Let’s prevent more mobile mayhem, now

It’s a couple of years since I had a go at the standard of driving in Oman, so I guess I’m due for a rant.
First, and I only found out about this last week, back in September, a well-known, 21-year-old model and ‘media influencer’ was fined, and her car, a Mercedes Benz c63 AMG Sports, impounded for posting on social media platform Snapchat a short video of herself driving at 203 kmph. She was fined RO 1,000 for speeding offences accumulated over the previous year, so for that one offence, she got little more than a ‘slap on the wrist’.
How can a ‘media influencer’ be so devoid of common-sense, first to drive so fast, then to take a video while driving, then post it on the media?
So what’s the definition of a media influencer? A leading European company says, “A social media influencer is a user on social media who has established credibility in a specific environment. A social media influencer has access to a large audience and can persuade others by virtue of their authenticity and reach.”
The key element here, and the clue is surely in the word ‘influencer’ is persuade. They persuade other young people to do the things they do, like the things they like, eat the things they eat, wear the things they wear, and buy the things they buy. In other words, they persuade others to make the same decisions as they do. Well, I just wonder how many impressionable other young people have tried to make their car go just as fast? Can you just imagine if someone crashed, while motivated by the ‘influencer’s escapades?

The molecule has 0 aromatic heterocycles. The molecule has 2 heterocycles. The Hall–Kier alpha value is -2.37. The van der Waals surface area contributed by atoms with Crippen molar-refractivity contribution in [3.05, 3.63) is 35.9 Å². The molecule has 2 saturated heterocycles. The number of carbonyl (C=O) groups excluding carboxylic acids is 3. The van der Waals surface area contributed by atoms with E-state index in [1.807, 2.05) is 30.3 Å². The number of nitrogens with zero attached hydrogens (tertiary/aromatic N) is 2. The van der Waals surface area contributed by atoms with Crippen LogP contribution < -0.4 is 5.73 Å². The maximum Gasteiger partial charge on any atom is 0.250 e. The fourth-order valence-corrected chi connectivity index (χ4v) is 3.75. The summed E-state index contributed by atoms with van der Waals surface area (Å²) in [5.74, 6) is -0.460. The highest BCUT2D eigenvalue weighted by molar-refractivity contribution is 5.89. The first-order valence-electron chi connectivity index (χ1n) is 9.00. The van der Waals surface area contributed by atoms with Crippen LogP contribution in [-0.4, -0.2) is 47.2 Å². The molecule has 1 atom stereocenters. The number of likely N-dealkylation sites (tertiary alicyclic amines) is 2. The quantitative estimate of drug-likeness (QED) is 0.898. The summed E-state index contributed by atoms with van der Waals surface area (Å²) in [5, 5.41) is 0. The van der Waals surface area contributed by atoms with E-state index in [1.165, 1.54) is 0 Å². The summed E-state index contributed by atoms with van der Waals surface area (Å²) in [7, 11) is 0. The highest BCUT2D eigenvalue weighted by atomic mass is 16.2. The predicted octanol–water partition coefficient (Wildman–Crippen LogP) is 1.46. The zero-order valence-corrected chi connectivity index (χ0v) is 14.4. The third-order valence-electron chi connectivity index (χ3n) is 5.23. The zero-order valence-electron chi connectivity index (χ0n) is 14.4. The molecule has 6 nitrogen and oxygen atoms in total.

Now let me be very clear here. If you want to speed and kill yourself, that’s absolutely fine by me, but the moment any other vehicle, its occupants, pedestrians or bystanders are endangered by your speeding, careless or dangerous driving, then you should face the direst consequences of the law.
The CEO of the Oman Road Safety Association, Ali al Barwani, hit the nail on the head last year when he said, “Social media is a common place for youngsters trying to impress their friends and peers, but there’s a flipside to committing such acts: losing your life and possibly also causing death and injury to others. The ROP law forbids using a mobile phone while driving. But people still fidget with it (sic) and take videos of things that happen around them. As an influencer, you must use your power to create a positive change.”
The current, common, practice of using mobile phones while driving, must also end now, before someone (else) dies.
The number of people doing so at the moment is appalling. But what is most scary, is that it has become more predominant among truck and bus drivers. I drive on the Nizwa-Muscat highway once or twice a week, and the number of truck drivers using phones is very clear, and there are far too many heavy vehicle crashes. Take a drive down our way some time, and see just how many traffic barriers have been crashed into.
Similarly, as I have previously commented, far too many school, college, and university bus drivers use their phones while driving. What sort of lack of care is this? While you are driving a bus, you are the custodian of, thirty or forty of other people’s loved ones. Doesn’t that mean something?
My message for the ROP would be this. You are our guardians, and in our absence, the guardians of our families. I understand that you may not wish to offend people unnecessarily, but please, people using phones, according to the ROP (April 4, 2016), are four times more dangerous than those affected by alcohol.” Please stop this madness and mayhem, now.

Ray Petersen
petersen_ray@hotmail.com